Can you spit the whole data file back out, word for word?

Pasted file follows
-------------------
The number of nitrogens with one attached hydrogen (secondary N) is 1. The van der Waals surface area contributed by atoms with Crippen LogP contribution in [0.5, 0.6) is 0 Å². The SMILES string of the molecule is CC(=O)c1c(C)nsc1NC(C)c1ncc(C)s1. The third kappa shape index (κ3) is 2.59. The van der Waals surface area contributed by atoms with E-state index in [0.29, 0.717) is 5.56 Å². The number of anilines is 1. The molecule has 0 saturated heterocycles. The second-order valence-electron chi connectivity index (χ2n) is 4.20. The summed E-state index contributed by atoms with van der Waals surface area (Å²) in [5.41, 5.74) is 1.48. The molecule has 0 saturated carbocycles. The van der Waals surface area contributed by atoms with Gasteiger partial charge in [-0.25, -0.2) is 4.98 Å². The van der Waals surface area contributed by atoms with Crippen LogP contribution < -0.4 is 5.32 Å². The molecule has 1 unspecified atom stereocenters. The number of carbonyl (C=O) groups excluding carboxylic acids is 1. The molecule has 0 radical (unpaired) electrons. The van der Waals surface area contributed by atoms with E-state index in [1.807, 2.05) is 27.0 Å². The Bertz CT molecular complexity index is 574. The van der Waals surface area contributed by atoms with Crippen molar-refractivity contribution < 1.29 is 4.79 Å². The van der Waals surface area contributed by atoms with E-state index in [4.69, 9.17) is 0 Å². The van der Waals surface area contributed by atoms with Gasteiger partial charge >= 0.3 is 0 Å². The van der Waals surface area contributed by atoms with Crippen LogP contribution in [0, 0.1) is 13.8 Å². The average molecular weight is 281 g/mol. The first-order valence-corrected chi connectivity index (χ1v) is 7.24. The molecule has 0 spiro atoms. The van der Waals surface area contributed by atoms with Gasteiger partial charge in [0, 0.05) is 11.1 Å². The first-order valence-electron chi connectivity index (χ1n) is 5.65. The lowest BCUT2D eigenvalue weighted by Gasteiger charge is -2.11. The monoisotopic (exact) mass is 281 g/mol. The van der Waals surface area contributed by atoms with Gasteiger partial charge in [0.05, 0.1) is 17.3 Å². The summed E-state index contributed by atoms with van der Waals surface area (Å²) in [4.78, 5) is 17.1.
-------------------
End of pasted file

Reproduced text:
The number of nitrogens with one attached hydrogen (secondary N) is 1. The van der Waals surface area contributed by atoms with Crippen LogP contribution in [0.5, 0.6) is 0 Å². The SMILES string of the molecule is CC(=O)c1c(C)nsc1NC(C)c1ncc(C)s1. The third kappa shape index (κ3) is 2.59. The van der Waals surface area contributed by atoms with E-state index in [0.29, 0.717) is 5.56 Å². The number of anilines is 1. The molecule has 0 saturated heterocycles. The second-order valence-electron chi connectivity index (χ2n) is 4.20. The summed E-state index contributed by atoms with van der Waals surface area (Å²) in [5.41, 5.74) is 1.48. The molecule has 0 saturated carbocycles. The van der Waals surface area contributed by atoms with Gasteiger partial charge in [-0.25, -0.2) is 4.98 Å². The van der Waals surface area contributed by atoms with Crippen LogP contribution < -0.4 is 5.32 Å². The molecule has 1 unspecified atom stereocenters. The number of carbonyl (C=O) groups excluding carboxylic acids is 1. The molecule has 0 radical (unpaired) electrons. The van der Waals surface area contributed by atoms with E-state index in [1.807, 2.05) is 27.0 Å². The Bertz CT molecular complexity index is 574. The van der Waals surface area contributed by atoms with Crippen molar-refractivity contribution < 1.29 is 4.79 Å². The van der Waals surface area contributed by atoms with E-state index in [4.69, 9.17) is 0 Å². The van der Waals surface area contributed by atoms with Gasteiger partial charge >= 0.3 is 0 Å². The van der Waals surface area contributed by atoms with Crippen LogP contribution in [0, 0.1) is 13.8 Å². The average molecular weight is 281 g/mol. The first-order valence-corrected chi connectivity index (χ1v) is 7.24. The molecule has 0 spiro atoms. The van der Waals surface area contributed by atoms with Gasteiger partial charge in [0, 0.05) is 11.1 Å². The first-order valence-electron chi connectivity index (χ1n) is 5.65. The lowest BCUT2D eigenvalue weighted by Gasteiger charge is -2.11. The monoisotopic (exact) mass is 281 g/mol. The van der Waals surface area contributed by atoms with Gasteiger partial charge in [0.05, 0.1) is 17.3 Å². The summed E-state index contributed by atoms with van der Waals surface area (Å²) in [4.78, 5) is 17.1.